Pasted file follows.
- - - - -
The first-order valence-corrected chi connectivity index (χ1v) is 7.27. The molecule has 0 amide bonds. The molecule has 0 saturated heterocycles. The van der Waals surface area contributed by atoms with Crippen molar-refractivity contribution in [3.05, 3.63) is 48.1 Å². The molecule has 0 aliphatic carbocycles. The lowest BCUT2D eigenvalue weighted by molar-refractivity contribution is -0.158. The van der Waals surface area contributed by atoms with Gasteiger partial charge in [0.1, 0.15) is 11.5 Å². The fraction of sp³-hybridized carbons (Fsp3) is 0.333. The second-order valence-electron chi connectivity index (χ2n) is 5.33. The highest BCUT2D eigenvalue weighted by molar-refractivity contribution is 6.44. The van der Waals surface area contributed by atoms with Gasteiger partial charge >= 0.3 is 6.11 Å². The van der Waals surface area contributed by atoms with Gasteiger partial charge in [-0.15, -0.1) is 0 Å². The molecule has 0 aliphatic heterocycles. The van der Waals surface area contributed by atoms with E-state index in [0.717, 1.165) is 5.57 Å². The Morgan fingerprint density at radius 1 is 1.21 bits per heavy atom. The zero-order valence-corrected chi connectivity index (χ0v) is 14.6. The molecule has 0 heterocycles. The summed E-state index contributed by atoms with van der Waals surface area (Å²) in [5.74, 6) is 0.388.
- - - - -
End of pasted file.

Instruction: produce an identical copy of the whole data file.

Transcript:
The first-order valence-corrected chi connectivity index (χ1v) is 7.27. The molecule has 0 amide bonds. The molecule has 0 saturated heterocycles. The van der Waals surface area contributed by atoms with Crippen molar-refractivity contribution in [3.05, 3.63) is 48.1 Å². The molecule has 0 aliphatic carbocycles. The lowest BCUT2D eigenvalue weighted by molar-refractivity contribution is -0.158. The van der Waals surface area contributed by atoms with Gasteiger partial charge in [0.1, 0.15) is 11.5 Å². The fraction of sp³-hybridized carbons (Fsp3) is 0.333. The second-order valence-electron chi connectivity index (χ2n) is 5.33. The highest BCUT2D eigenvalue weighted by molar-refractivity contribution is 6.44. The van der Waals surface area contributed by atoms with Gasteiger partial charge >= 0.3 is 6.11 Å². The van der Waals surface area contributed by atoms with Gasteiger partial charge in [-0.15, -0.1) is 0 Å². The molecule has 0 aliphatic heterocycles. The van der Waals surface area contributed by atoms with E-state index in [0.717, 1.165) is 5.57 Å². The Morgan fingerprint density at radius 1 is 1.21 bits per heavy atom. The zero-order valence-corrected chi connectivity index (χ0v) is 14.6. The molecule has 0 heterocycles. The summed E-state index contributed by atoms with van der Waals surface area (Å²) in [5.74, 6) is 0.388.